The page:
Quote from arctic79
    The EDH/Commander format is all about the politics, and most playgroups act as a democracy. Each individual group has its threshold of what is acceptable play and what isn't. A card should not be banned from a format because of one particular playgroup (or one person of a playgroup) has a problem with degenerate decks. A card or more specifically a Deck Type will be removed from a playgroup if the general consenus is that it is not fun.
    One player should not decide on what is fun a group should.
    This is what the format is about, if Wizards decides to sanction EDH/Commander and run a GrandPrix, well then I would say the gloves are off, but until then it is Kitchen Table Magic, nothing more.

    I think I may have poorly worded my previous post as this response doesn't seem consistent with what I was attempting to bring to the discussion.

    Every decision on restricting or banning a card in any format begins with someone being the first to say so. Then it's up to that person to put their argument into words (and in this case, statistics) in an attempt to justify their opinion and convince those who can make it happen.

    Specifically, what I take from the debate in this thread is that Sol Ring is a card where it can be argued has an inordinate amount of influence on the politics of the early game. If the point is valid, I'd theorize that the same is true for Mana Crypt, possibly Mana Vault, and (if they were legal) the Moxen & Lotus. Put another way, maybe we'd find games of EDH are more enjoyable without those cards exerting their influence on the early game. Not saying that definitively, only as a point worthy of consideration.

    As I said, my viewpoint is skewed by repeatedly trying to build Emperor decks which wouldn't get "banned" by my playgroup. Finally gave up after building over a dozen different ones over a period of several months, all of which were considered "not fun". I have enough difficulty screwing up the initiative to keep my cards sorted as it is and would prefer a format where I know I won't be forced to rip apart one deck and put another together endlessly based on my playgroup's opinion. I'd just like to know that the rules for deck construction are such that as long as I follow them, I can play the deck.

    Do I think it's likely that whether Sol Ring is Banned in EDH is going to be the determining factor there? I think that is extremely unlikely. However, perhaps it's one of several cards that, if they were all Banned, would prevent me from building a deck other people tell me I'm not allowed to play. I like the *idea* of the format and I've seen people playing it who appear to be having a lot of fun but it's that fear that keeps me from trying it.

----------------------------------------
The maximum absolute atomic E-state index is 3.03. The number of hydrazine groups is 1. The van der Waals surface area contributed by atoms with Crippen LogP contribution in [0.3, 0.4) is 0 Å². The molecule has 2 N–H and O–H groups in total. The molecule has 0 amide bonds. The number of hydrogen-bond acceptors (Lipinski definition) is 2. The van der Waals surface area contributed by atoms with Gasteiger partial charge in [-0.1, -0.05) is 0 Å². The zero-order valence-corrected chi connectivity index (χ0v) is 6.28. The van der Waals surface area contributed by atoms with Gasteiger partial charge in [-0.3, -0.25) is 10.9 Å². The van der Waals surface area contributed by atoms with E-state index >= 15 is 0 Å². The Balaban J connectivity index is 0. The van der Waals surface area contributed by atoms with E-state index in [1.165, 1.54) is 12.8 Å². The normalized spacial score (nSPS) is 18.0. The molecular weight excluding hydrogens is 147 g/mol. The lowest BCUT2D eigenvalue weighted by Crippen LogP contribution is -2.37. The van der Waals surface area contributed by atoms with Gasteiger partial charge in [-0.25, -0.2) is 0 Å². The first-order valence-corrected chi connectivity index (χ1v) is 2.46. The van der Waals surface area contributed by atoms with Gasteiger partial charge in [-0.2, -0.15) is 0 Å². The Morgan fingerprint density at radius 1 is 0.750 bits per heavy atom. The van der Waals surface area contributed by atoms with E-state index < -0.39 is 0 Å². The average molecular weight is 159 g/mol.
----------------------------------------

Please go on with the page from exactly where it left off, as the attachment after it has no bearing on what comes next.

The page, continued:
Posted in: Articles
  • posted a message on The Math of Banning Sol Ring in Commander
    Quote from arctic79
    An easy solution to those of you belly aching about fast combo decks is this, let him/her go off and win then say okay you win the rest of us are going to continue playing as if you weren't part of the game. I despise fast combo kills (I love combos though that I can build up to) and those that play them only care about winning not the fun of the game, so let them have their win and keep having fun without them.

    This is the main beef I have with multiplayer Magic - needing to figure out what other people are going to consider "not fun" is, itself, not fun. Whether we're talking about the plays fueled by the acceleration provided by Sol Ring in EDH in 2011 or the many and various decks that my playgroup told me I couldn't play in Emperor back in 1995, it's frustrating to be told that the deck you spent a lot of time building - which complies to the agreed-upon rules for construction - isn't acceptable based on the opinion of the other players.

    I believe that's the point the author was attempting to make. His opinion, which he's attempting to defend, is that a card which has too much impact on the politics of the opening turns of the game is detrimental to the enjoyment of the format. You put those in your deck with the hope of playing them on Turn 1 so you can play more powerful cards at the start of the game than you could otherwise. However, the potential threat it represents puts a damper on the politicking of the situation as everyone attempts to curtail the degenerate early plays it enables. Since much of the fun of multiplayer is having an extended game where allegiances are made and broken, any cards which excessively influence those decisions take away from the atmosphere it's trying to create.
    Posted in: Articles